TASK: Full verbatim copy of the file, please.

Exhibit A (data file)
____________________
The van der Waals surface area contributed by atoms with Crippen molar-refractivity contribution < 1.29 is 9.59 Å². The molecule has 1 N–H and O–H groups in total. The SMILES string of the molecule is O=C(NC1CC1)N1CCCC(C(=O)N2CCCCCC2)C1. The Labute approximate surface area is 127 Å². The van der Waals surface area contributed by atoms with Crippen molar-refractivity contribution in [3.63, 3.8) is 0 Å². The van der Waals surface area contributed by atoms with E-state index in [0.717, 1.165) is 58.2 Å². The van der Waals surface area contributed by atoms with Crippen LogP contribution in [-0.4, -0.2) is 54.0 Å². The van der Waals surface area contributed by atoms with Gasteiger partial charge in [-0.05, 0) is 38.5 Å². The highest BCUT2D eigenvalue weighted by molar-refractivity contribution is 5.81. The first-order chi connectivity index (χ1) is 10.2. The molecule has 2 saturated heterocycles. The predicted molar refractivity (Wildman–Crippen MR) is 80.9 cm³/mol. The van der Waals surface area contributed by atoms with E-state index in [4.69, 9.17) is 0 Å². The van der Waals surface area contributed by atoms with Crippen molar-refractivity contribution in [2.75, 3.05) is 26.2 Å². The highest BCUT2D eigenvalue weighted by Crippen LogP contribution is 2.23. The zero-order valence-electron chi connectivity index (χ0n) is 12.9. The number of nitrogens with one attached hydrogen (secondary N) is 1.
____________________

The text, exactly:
The van der Waals surface area contributed by atoms with Crippen molar-refractivity contribution < 1.29 is 9.59 Å². The molecule has 1 N–H and O–H groups in total. The SMILES string of the molecule is O=C(NC1CC1)N1CCCC(C(=O)N2CCCCCC2)C1. The Labute approximate surface area is 127 Å². The van der Waals surface area contributed by atoms with Crippen molar-refractivity contribution in [3.63, 3.8) is 0 Å². The van der Waals surface area contributed by atoms with E-state index in [0.717, 1.165) is 58.2 Å². The van der Waals surface area contributed by atoms with Crippen LogP contribution in [-0.4, -0.2) is 54.0 Å². The van der Waals surface area contributed by atoms with Gasteiger partial charge in [-0.05, 0) is 38.5 Å². The highest BCUT2D eigenvalue weighted by molar-refractivity contribution is 5.81. The first-order chi connectivity index (χ1) is 10.2. The molecule has 2 saturated heterocycles. The predicted molar refractivity (Wildman–Crippen MR) is 80.9 cm³/mol. The van der Waals surface area contributed by atoms with E-state index in [4.69, 9.17) is 0 Å². The van der Waals surface area contributed by atoms with Crippen molar-refractivity contribution in [2.75, 3.05) is 26.2 Å². The highest BCUT2D eigenvalue weighted by Crippen LogP contribution is 2.23. The zero-order valence-electron chi connectivity index (χ0n) is 12.9. The number of nitrogens with one attached hydrogen (secondary N) is 1.